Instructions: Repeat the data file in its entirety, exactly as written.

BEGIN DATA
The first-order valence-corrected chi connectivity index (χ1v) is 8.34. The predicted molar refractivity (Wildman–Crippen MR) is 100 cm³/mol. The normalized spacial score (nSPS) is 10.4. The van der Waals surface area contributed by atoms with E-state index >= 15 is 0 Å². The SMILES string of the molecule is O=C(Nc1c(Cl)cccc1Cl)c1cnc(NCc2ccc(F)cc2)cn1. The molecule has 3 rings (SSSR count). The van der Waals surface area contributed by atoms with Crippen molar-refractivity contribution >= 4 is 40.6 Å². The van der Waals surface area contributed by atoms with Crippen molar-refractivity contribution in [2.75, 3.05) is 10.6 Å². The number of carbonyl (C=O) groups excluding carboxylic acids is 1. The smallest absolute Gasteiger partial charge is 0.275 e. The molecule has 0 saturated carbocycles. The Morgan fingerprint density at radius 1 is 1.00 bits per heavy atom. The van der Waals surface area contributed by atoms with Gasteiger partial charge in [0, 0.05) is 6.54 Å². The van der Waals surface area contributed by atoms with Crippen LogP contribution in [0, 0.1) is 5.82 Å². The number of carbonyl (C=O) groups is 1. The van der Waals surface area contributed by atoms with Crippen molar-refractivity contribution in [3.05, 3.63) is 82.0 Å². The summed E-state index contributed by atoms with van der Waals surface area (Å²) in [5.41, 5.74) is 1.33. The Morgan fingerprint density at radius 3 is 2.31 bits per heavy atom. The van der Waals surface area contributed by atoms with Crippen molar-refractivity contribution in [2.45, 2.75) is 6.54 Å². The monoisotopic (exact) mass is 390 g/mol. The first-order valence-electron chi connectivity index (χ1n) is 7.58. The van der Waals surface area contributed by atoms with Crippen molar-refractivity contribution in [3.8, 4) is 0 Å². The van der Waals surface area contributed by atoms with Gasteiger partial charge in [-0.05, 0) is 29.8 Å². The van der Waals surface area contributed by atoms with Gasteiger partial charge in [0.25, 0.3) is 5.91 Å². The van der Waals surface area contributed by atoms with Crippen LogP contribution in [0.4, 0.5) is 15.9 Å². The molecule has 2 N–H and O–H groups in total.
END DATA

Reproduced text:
The first-order valence-corrected chi connectivity index (χ1v) is 8.34. The predicted molar refractivity (Wildman–Crippen MR) is 100 cm³/mol. The normalized spacial score (nSPS) is 10.4. The van der Waals surface area contributed by atoms with E-state index >= 15 is 0 Å². The SMILES string of the molecule is O=C(Nc1c(Cl)cccc1Cl)c1cnc(NCc2ccc(F)cc2)cn1. The molecule has 3 rings (SSSR count). The van der Waals surface area contributed by atoms with Crippen molar-refractivity contribution >= 4 is 40.6 Å². The van der Waals surface area contributed by atoms with Crippen molar-refractivity contribution in [2.75, 3.05) is 10.6 Å². The number of carbonyl (C=O) groups excluding carboxylic acids is 1. The smallest absolute Gasteiger partial charge is 0.275 e. The molecule has 0 saturated carbocycles. The Morgan fingerprint density at radius 1 is 1.00 bits per heavy atom. The van der Waals surface area contributed by atoms with Gasteiger partial charge in [0, 0.05) is 6.54 Å². The van der Waals surface area contributed by atoms with Crippen LogP contribution in [0, 0.1) is 5.82 Å². The number of carbonyl (C=O) groups is 1. The van der Waals surface area contributed by atoms with Crippen molar-refractivity contribution in [3.05, 3.63) is 82.0 Å². The summed E-state index contributed by atoms with van der Waals surface area (Å²) in [5.41, 5.74) is 1.33. The Morgan fingerprint density at radius 3 is 2.31 bits per heavy atom. The van der Waals surface area contributed by atoms with Crippen molar-refractivity contribution in [2.45, 2.75) is 6.54 Å². The monoisotopic (exact) mass is 390 g/mol. The first-order valence-electron chi connectivity index (χ1n) is 7.58. The van der Waals surface area contributed by atoms with Crippen molar-refractivity contribution in [3.8, 4) is 0 Å². The van der Waals surface area contributed by atoms with Gasteiger partial charge in [-0.05, 0) is 29.8 Å². The van der Waals surface area contributed by atoms with Gasteiger partial charge in [0.25, 0.3) is 5.91 Å². The van der Waals surface area contributed by atoms with Crippen LogP contribution in [0.4, 0.5) is 15.9 Å². The molecule has 2 N–H and O–H groups in total.